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How to Calculate NOPLAT for Operating ROIC

Both NOPLAT and ROIC can be easily misinterpreted and misused in its applications to understanding a business. NOPLAT gets especially mishandled due to its more well known cousin, NOPAT. Most of the time these are interchangeable, but when they’re not, it can really lead to a distortion in calculating ROIC.

What is NOPLAT?

NOPLAT stands for Net Operating Profit Less Adjusted Taxes, and is the numerator in the classic ROIC calculation.

As I discussed in the blog post about operating Invested Capital, operating ROIC, and how both of those calculations reflect different areas of business and management performance, NOPLAT also falls into the category of having the potential to be glossed over.

But it should not be, and let’s discuss why, with an example at the end where the difference between NOPLAT and NOPAT can lead to wildly variant ROIC results.

Back to the Basics: ROIC

But before even discussing NOPLAT vs NOPAT, we need to remind ourselves to the root of ROIC and why it matters.

ROIC, as we should know, stands for Return on Invested Capital, and helps investors understand how a business performs with an injection of capital. In general, a business with higher ROIC will need less capital to spurn growth and/or can achieve large growth rates with large reinvestments of free cash flow.

Not only does ROIC help measure a business’s efficiency and capital intensiveness, but it can also help analysts in estimating future growth.

By combining ROIC with a company’s retention rate, you can get a rough estimate of the company’s expected growth, leaving all other things equal. This is the simple formula for that:

Growth rate = Return on new invested capital x Investment rate

Example: Martin Marietta Materials ($MLM) retained about 55.3% of its free cash flow (measured roughly Cash from Operations – Capex). This was calculated by subtracting dividends paid and shares repurchased from this free cash flow estimate, and dividing it by FCF, to get a retained cash flow percentage estimate.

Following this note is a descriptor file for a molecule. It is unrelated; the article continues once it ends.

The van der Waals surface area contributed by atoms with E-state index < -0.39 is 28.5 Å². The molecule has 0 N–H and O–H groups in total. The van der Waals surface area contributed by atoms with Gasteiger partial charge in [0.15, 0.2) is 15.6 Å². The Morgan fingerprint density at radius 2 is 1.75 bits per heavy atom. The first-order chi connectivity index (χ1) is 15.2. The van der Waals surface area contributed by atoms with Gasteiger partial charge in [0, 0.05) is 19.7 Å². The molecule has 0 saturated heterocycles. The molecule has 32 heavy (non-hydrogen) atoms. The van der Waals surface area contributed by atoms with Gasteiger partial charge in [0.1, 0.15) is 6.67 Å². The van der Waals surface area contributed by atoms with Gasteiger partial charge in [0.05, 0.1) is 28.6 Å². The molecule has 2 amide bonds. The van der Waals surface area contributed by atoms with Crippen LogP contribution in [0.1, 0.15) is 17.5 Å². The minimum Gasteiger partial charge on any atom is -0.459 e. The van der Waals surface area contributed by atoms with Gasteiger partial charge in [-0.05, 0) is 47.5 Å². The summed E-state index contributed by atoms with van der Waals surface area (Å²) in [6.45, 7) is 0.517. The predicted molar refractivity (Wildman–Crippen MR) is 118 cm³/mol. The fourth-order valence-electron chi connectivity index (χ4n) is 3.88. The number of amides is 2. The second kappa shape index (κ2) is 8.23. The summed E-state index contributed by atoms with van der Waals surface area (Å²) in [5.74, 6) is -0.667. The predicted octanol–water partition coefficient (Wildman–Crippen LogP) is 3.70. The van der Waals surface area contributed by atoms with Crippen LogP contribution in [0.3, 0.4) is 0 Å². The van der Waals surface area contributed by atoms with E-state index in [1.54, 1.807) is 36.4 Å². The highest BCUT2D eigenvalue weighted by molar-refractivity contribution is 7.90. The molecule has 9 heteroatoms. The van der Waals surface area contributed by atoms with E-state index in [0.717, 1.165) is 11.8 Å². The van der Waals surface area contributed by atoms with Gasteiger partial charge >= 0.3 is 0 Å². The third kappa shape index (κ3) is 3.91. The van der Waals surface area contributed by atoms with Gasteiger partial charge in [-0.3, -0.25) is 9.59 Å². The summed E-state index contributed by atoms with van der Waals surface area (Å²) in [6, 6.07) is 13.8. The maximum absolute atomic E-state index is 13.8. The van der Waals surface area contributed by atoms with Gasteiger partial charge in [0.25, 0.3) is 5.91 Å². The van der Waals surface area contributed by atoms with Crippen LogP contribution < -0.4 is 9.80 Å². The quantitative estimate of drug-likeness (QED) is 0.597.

Taking this Investment rate and multiplying it by the company’s historical 5Y average ROIC on reinvested cash flows (from quickfs.net) of 7.7%, you get 4.26%, which could be used as a growth rate component from cash flows reinvested into a business, for valuation models such as a DCF.

While the likelihood of the company to continue to earn historical ROICs also needs consideration, just having this simple calculation can serve for a great reference point and is easy to internalize (I’ll show how operating ROIC would be a better proxy for this below).

Basically, we know how much the company likes to internally reinvest in itself. We know what they’ve been able to earn on (re)invested capital, we can project growth from there.

NOPLAT vs NOPAT

NOPLAT is used to calculate (operating) ROIC because:

  • Operating ROIC tries to separate the core business from all of the rest of the moving parts
  • Taxes can be deferred or used as a benefit from year to year, distorting net earnings or cash flow
  • Heavily leveraged companies can have large interest expense which weighs down earnings

The use of NOPLAT is not to say that earnings, taxes, or interest expense are not important. Instead, it’s meant as a tool for one specific purpose, to calculate the efficiency of the operating (or core) business.

After that, it’s up to the investor/ analyst to evaluate other components of the business and management with other special tools.

You’ll find that NOPAT (Net Operating Profit After Taxes) does all of the same things that the above bullets described about NOPLAT, at least most of the time:

  • NOPAT = Focus on operating profit without taxes
    • Interest expense, depreciation, SG&A not included yet
    • NOPAT = Operating Income x (1 – normalized tax rate)

Note: I sourced the formula from a great blog post with his contradicting points (with mine) about ROIC, for those of you interested in falling down the rabbit hole deeper.

The NOPLAT Formula

You’ll notice that the difference between NOPLAT and NOPAT is “Less Adjusted Taxes” versus “After Taxes”. I’ll leave it to the classic textbook by McKinsey & Company called Valuation: Measuring and Managing the Value of Companies, to explain the difference: